Prez won’t give in to Geneva dictates; no decision yet on executive presidency
The Sri Lanka Freedom Party (SLFP) yesterday declared that it was yet to decide on its position on the executive presidency though President Maithripala Sirisena had earlier volunteered to divest himself of some of his powers through the 19th Amendment to the Constitution, enacted in April 2015.
SLFP Vice President and spokesman Mahinda Samarasinghe, yesterday, said that the Central Committee of the party was still examining the prospect of abolishing the executive presidency, introducing further amendments or retaining it.
Samarasinghe, who holds ports and shipping ministry portfolios, was addressing the media at SLFP main office, at T. B. Jayah Mawatha. Yesterday’s briefing was his first after receiving the appointment on July 3 in after a section of the 41-member SLFP/UPFA parliamentary group had left the government.
Samarasinghe quoted President Sirisena as having said that the final decision on the executive presidency should be taken by parliament.
Asked by The Island whether the SLFP had quite conveniently forgotten the then common presidential candidate Maithripala Sirisena’s pledge to Ven. Maduluwawe Sobitha to do away with the executive presidency, a smiling Samarasinghe said that was a much repeated promise since the enactment of the 1978 Constitution. Since then, leaders of all major political parties had repeatedly pledged to abolish the executive presidency though they never did it, Samarasinghe said. When The Island inquired whether those leaders had deliberately deceived the electorate, Samarasinghe pointed out that President Sirisena had submitted a Cabinet paper to divest himself of some executive powers.
Samarasinghe said that 19th Amendment contained only some of the recommendations made by President Sirisena and that amendment would never have been a reality at that time as the UNP parliamentary group comprised less than 50 lawmakers. “We had 145 members and except one (former Navy Chief of Staff Rear Admiral Sarath Weerasekera) all voted for the amendment.”
The SLFP spokesperson played down MP Dayasiri Jayasekera’s allegation against National List MP Dr. Jayampathy Wickremaratne, TNA MP M. A. Sumanthiran and attorney-at-law Suren Fernando of exploiting the ongoing constitutional making process to oust President Sirisena.
Pointing out that there had been varying recommendations in respect of executive presidency, but no one proposed its abolition, Samarasinghe said. The minister said that he personally believed the executive presidency should be retained.
When The Island pointed out that UN Human Rights Chief Zeid Ra’ad Al Hussein had declared on June 28, 2016 Sri Lanka was to have a new Constitution or introduce required amendments by the end of 2016, Samarasinghe insisted that Sri Lanka was a sovereign state and couldn’t be dictated to by Geneva. Samarasinghe said that President Sirisena wouldn’t succumb to international pressure under any circumstances.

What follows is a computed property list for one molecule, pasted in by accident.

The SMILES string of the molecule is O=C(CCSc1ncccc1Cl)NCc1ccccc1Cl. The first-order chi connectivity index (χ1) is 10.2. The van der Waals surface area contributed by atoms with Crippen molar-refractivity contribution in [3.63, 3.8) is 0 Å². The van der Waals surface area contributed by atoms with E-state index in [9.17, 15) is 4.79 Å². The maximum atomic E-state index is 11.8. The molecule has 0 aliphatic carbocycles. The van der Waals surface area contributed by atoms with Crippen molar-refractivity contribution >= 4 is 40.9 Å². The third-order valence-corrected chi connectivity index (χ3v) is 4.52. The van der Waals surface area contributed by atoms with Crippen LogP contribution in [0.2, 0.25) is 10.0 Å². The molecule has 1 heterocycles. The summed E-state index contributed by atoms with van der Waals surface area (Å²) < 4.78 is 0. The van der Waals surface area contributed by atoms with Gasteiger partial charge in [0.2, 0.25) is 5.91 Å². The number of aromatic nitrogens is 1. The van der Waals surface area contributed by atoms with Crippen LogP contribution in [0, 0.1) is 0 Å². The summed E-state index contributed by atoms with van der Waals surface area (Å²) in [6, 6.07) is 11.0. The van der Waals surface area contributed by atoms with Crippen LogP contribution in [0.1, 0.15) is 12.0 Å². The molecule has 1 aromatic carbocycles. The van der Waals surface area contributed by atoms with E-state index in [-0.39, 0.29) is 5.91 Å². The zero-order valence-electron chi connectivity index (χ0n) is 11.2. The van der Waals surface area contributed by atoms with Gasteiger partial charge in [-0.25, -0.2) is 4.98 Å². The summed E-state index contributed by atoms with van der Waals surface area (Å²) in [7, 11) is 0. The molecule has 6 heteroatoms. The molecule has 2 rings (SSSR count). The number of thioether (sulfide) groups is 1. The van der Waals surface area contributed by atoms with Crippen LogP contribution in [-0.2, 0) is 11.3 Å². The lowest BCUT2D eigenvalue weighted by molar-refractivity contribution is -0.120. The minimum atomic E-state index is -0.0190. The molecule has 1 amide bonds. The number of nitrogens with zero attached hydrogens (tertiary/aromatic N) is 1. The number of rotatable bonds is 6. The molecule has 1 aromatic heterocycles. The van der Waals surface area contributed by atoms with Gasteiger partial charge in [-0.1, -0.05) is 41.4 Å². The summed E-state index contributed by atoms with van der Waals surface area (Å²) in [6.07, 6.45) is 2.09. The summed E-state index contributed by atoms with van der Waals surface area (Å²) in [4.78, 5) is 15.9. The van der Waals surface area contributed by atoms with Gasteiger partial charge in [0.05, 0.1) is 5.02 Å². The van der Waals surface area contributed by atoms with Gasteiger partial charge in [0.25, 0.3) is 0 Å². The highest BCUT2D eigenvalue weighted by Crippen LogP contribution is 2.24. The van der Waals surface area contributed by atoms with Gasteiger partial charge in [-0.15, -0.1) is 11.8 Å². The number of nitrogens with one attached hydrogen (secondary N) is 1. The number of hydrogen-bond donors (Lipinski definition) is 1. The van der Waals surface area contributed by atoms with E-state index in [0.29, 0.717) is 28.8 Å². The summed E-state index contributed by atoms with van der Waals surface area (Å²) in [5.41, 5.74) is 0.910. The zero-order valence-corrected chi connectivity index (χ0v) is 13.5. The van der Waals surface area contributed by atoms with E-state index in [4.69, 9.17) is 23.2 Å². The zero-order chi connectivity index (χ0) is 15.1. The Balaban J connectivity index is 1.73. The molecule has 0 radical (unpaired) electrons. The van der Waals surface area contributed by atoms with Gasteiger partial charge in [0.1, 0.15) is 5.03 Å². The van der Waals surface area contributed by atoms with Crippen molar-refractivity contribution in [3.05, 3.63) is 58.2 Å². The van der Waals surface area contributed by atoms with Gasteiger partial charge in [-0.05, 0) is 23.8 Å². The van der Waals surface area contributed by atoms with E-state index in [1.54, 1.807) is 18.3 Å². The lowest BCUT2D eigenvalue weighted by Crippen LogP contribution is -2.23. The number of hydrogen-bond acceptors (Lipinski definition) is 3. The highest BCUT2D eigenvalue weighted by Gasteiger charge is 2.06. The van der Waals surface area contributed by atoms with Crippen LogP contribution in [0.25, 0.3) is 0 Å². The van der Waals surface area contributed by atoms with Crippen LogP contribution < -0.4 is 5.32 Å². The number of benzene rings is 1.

Geneva has quoted Hussein as having said: “A significant momentum has been achieved in the process of constitutional reform. On 10 March 2016, Parliament adopted a resolution establishing a constitutional assembly to draft and approve a new constitution or amendments by the end of 2016, which would then be placed before the people at a referendum in 2017. The drafting process has benefited from an inclusive public consultation process overseen by a Public Representations Committee that received submissions and held district level consultations in the first quarter of 2016.”
The Island also sought an explanation from Samarasinghe as to how the Sirisena-Wickremesinghe government intended to rescind promise given to the Human Rights Council in late 2015 not only to continue with moratorium on judicial executions in place since 1976 but also to do away with the death penalty. Samarasinghe said that Sri Lanka could explain the circumstances under which President Sirisena decided to resume judicial executions.
Samarasinghe said that Sri Lanka could change its stand on death penalty though over the years successive governments had referred to moratorium on death penalty as a plus point in talks with the international community.
Samarasinghe insisted that President Sirisena was ready to sign death warrants once Justice Minister Thalatha Atukorale, Attorney General Jayantha Jayasuriya and other relevant authorities followed the procedure leading to the presidential authorisation. Samarasinghe said so when The Island queried whether President Sirisena was awaiting Justice Minister Atukorale to finalise the process.
Referring to President Sirisena’s declaration at the regular Cabinet meeting two weeks ago that judicial executions would be resumed, Samarasinghe said that he was among those present. None of those at that meeting, including Minister Atukorale, had opposed the move. Instead, almost all members of the Cabinet cheered the decision therefore statements made outside the cabinet contrary to the original decision weren’t acceptable.
Samarasinghe described the decision to resume judicial executions as a collective undertaking taken by the National Unity Government.
The minister stressed that the decision applied to those who had been found to be dealing in heroin after being found guilty by court in respect of heroin offences.
The Island also pointed out that the Human Rights Commission of Sri Lanka (HRCSL) established by the Constitutional Council answerable to parliament, too, was strongly opposed to the resumption of judicial executions. Samarasinghe said that President Sirisena had received letters/statements in support of his decision as well as against. However, the vast majority of people backed the decision.